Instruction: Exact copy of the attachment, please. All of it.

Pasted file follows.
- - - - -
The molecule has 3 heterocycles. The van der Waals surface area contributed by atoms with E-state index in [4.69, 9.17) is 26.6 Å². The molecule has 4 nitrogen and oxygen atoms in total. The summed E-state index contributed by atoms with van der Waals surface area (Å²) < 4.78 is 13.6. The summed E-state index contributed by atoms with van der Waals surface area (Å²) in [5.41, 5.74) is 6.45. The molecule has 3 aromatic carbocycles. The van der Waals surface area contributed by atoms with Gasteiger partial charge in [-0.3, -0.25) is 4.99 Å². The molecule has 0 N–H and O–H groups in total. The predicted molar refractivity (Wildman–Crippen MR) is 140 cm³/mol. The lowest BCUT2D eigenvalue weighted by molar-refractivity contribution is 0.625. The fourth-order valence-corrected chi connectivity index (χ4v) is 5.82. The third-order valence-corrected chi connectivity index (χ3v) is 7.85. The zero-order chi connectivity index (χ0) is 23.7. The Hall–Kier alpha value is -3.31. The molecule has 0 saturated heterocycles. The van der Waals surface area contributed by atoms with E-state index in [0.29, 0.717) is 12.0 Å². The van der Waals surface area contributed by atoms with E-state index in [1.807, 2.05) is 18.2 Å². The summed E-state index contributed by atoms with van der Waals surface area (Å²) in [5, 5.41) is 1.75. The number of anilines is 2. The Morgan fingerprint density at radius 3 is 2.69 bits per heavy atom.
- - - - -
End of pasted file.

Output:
The molecule has 3 heterocycles. The van der Waals surface area contributed by atoms with E-state index in [4.69, 9.17) is 26.6 Å². The molecule has 4 nitrogen and oxygen atoms in total. The summed E-state index contributed by atoms with van der Waals surface area (Å²) < 4.78 is 13.6. The summed E-state index contributed by atoms with van der Waals surface area (Å²) in [5.41, 5.74) is 6.45. The molecule has 3 aromatic carbocycles. The van der Waals surface area contributed by atoms with Gasteiger partial charge in [-0.3, -0.25) is 4.99 Å². The molecule has 0 N–H and O–H groups in total. The predicted molar refractivity (Wildman–Crippen MR) is 140 cm³/mol. The lowest BCUT2D eigenvalue weighted by molar-refractivity contribution is 0.625. The fourth-order valence-corrected chi connectivity index (χ4v) is 5.82. The third-order valence-corrected chi connectivity index (χ3v) is 7.85. The zero-order chi connectivity index (χ0) is 23.7. The Hall–Kier alpha value is -3.31. The molecule has 0 saturated heterocycles. The van der Waals surface area contributed by atoms with E-state index in [0.29, 0.717) is 12.0 Å². The van der Waals surface area contributed by atoms with E-state index in [1.807, 2.05) is 18.2 Å². The summed E-state index contributed by atoms with van der Waals surface area (Å²) in [5, 5.41) is 1.75. The number of anilines is 2. The Morgan fingerprint density at radius 3 is 2.69 bits per heavy atom.